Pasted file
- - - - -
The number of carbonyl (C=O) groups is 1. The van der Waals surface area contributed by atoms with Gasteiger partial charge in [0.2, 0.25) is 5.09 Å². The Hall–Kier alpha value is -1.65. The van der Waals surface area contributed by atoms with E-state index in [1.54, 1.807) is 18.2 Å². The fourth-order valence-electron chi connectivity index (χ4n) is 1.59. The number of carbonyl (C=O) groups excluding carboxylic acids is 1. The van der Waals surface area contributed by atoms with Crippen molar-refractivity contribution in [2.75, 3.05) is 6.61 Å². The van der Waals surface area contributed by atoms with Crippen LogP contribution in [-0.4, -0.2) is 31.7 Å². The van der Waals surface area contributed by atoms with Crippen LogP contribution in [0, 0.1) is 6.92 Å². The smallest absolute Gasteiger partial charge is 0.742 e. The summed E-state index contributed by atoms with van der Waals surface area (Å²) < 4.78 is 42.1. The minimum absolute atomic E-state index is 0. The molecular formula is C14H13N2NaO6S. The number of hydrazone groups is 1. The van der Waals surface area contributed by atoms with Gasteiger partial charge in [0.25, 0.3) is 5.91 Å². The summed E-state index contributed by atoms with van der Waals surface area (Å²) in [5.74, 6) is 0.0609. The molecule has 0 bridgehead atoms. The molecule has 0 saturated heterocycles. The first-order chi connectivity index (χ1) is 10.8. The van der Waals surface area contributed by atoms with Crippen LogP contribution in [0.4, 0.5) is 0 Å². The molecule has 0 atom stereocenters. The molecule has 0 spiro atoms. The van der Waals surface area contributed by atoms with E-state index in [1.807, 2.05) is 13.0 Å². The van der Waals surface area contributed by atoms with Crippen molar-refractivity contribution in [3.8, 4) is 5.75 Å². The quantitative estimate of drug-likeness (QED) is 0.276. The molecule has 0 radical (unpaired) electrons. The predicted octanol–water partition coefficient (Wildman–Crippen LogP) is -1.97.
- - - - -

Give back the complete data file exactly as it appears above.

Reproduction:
The number of carbonyl (C=O) groups is 1. The van der Waals surface area contributed by atoms with Gasteiger partial charge in [0.2, 0.25) is 5.09 Å². The Hall–Kier alpha value is -1.65. The van der Waals surface area contributed by atoms with E-state index in [1.54, 1.807) is 18.2 Å². The fourth-order valence-electron chi connectivity index (χ4n) is 1.59. The number of carbonyl (C=O) groups excluding carboxylic acids is 1. The van der Waals surface area contributed by atoms with Crippen molar-refractivity contribution in [2.75, 3.05) is 6.61 Å². The van der Waals surface area contributed by atoms with Crippen LogP contribution in [-0.4, -0.2) is 31.7 Å². The van der Waals surface area contributed by atoms with Crippen LogP contribution in [0, 0.1) is 6.92 Å². The smallest absolute Gasteiger partial charge is 0.742 e. The summed E-state index contributed by atoms with van der Waals surface area (Å²) < 4.78 is 42.1. The minimum absolute atomic E-state index is 0. The molecular formula is C14H13N2NaO6S. The number of hydrazone groups is 1. The van der Waals surface area contributed by atoms with Gasteiger partial charge in [0.25, 0.3) is 5.91 Å². The summed E-state index contributed by atoms with van der Waals surface area (Å²) in [5.74, 6) is 0.0609. The molecule has 0 bridgehead atoms. The molecule has 0 saturated heterocycles. The first-order chi connectivity index (χ1) is 10.8. The van der Waals surface area contributed by atoms with Crippen LogP contribution in [0.4, 0.5) is 0 Å². The molecule has 0 atom stereocenters. The molecule has 0 spiro atoms. The van der Waals surface area contributed by atoms with E-state index in [1.807, 2.05) is 13.0 Å². The van der Waals surface area contributed by atoms with Crippen molar-refractivity contribution in [3.8, 4) is 5.75 Å². The quantitative estimate of drug-likeness (QED) is 0.276. The molecule has 0 radical (unpaired) electrons. The predicted octanol–water partition coefficient (Wildman–Crippen LogP) is -1.97.